Eric Zino was officially appointed as Director of Haddonfield Public Library on July 5. He enters the position with a vision of advancing the library’s brand as it reopens this summer.
By Abby Schreiber
Eric Zino got his first job as a page for the Camden County Library System at 16, and even then, it was a dream come true.
Years later, the feeling is familiar for Zino, who on July 5 was named Director of the Haddonfield Public Library.
“My head has kinda stopped spinning out of amazement at this point, but it is a dream come true,” Zino said.
Zino was selected after an extensive vetting process polling library staff, borough residents, and Haddonfield officials to discover “what they wanted to see in terms of a future for the library,” said Deborah Marchand, President of the Haddonfield Friends of the Library. The board took those answers and compiled a job description, for which Zino was a near-perfect match.
“We had a lot of interesting, qualified people who came out and applied for the job,” Marchand said. Zino shared the community vision, but also “had qualities that are not learned that we wanted in our director.”
Zino, who has worked in libraries since 2002, joined the Haddonfield library in 2014 as its circulation manager, but enjoyed a broader role because then-director Susan Briant had confidence in his abilities, Marchand said.
Zino is confident that the transition from her tenure to his own will not be a dramatic one because Briant put her staff on a path of continuing the work she began before retiring at the end of 2015.
“I was hired by Susan, so a bit of her vision and what went into the library is still there,” Zino said.
“It’s still the same staff that she hired; it’s more just personal style.”
The Haddonfield Public Library has been closed for renovations since April 2015, having operated out of a pop-up location on Kings Highway in the meantime. During the overhaul, its patrons were offered temporary library access to the Camden County, Cherry Hill, and Haddon Heights public library systems. Zino hopes to continue cultivating those kinds of relationships as a fellow leader in the regional library community.
“We all know each other, collaborate with each other, pick each others’ brains,” Zino said.
The renovated Haddonfield library is set to open by the end of July; its satellite, pop-up location closed July 16.
The new location has new, open work spaces and seating; priorities Marchand said were tops in the redesign.
The library is also getting “beefed up” Wi-Fi, wireless printing, and new scanning and e-mailing accessibility.
“They’ll look around and find places where they want to work; want to come to, want to visit a few times a week,” Zino said. “I hope we’ve got the best chairs in town for people to sit in.”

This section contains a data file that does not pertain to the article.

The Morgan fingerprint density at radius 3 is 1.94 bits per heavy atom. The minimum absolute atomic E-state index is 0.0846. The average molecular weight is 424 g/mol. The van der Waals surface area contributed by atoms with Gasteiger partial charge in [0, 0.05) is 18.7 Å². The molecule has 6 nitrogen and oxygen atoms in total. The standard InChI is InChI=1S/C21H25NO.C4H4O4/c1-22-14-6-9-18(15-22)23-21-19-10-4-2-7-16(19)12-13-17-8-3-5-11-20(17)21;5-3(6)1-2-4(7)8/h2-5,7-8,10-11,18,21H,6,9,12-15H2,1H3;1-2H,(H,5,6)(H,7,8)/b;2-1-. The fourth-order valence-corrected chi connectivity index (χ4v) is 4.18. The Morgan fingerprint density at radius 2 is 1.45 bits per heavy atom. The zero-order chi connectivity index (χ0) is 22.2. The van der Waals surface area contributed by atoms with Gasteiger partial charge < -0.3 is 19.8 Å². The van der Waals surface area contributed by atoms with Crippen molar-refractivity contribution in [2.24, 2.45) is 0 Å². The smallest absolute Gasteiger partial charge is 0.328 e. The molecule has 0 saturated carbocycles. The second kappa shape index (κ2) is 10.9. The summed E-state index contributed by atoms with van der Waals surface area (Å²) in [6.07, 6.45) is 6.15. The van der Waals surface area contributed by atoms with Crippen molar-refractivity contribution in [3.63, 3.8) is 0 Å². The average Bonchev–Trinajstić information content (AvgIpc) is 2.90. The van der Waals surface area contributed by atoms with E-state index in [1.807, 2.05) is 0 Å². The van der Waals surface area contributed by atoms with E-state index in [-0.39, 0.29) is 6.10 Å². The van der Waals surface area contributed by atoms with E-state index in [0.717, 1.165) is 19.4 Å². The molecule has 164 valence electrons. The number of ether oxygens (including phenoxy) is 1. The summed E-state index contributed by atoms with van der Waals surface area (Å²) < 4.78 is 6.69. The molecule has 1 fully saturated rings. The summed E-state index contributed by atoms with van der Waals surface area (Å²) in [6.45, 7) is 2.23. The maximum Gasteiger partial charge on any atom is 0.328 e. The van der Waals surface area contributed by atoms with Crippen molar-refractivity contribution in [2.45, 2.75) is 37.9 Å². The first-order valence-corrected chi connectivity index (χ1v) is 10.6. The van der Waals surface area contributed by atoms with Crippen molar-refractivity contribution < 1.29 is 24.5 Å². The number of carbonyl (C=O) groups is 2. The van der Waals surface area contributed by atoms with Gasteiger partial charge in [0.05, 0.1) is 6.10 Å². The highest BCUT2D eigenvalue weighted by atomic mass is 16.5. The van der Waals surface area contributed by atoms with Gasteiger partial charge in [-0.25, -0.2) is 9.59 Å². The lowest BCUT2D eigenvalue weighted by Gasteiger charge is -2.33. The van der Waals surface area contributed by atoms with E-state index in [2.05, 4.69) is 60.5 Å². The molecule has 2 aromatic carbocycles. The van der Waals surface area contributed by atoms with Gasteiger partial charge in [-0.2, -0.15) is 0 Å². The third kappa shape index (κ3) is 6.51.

The newly revamped library will feature a variety of technological advancements and services. It will offer computer training as patrons seek help learning how to operate digital devices and add media to them. The library is also in the process of digitizing its paper resources into a system that Zino said will provide “access with personality…thought out, and beautifully presented.”
“To me, a library is a one-stop shop for all kinds of information,” Zino said. “You get [everything from] the latest fiction and bestsellers, to research databases, to training. It’s more than just about the books.”
Books enhance learning and “show people different points of view,” Zino said, but he hopes to bring the Haddonfield Public Library “brand” to the next level in terms of technology.
Zino wants to ensure that the library is seen as a place of continued learning for patrons of all ages—and if it isn’t, “I want to be able to address that and adapt,” he said.
“People go into a coffee shop or a Starbucks as though it’s their office away from home,” Zino said.
“They get Wi-Fi; they have space to work. The library can be that place, too, and it always has been that place.”
The library will also add a new 3D printer when it reopens, a tie-in with the Haddonfield public school system, which is already teaching students how to use the tool. The library wants to provide year-round access to the printer as well as to teach the broader community members how to use it.
“I have to figure out how to use it myself,” Zino said, “but I can’t wait to get it out of the box.”
That statement rings true of Zino at his new position; Marchand said the board and community are excited about what he will bring to the role.
“I’m actually very excited,” she said. “[Zino] has a lot of energy. He has a great vision of what makes a good library. His ideas are consistent with the board’s and community’s.”
Get more local news that matters. Check out NJ Pen on Facebook and Twitter, or click here to become a supporter.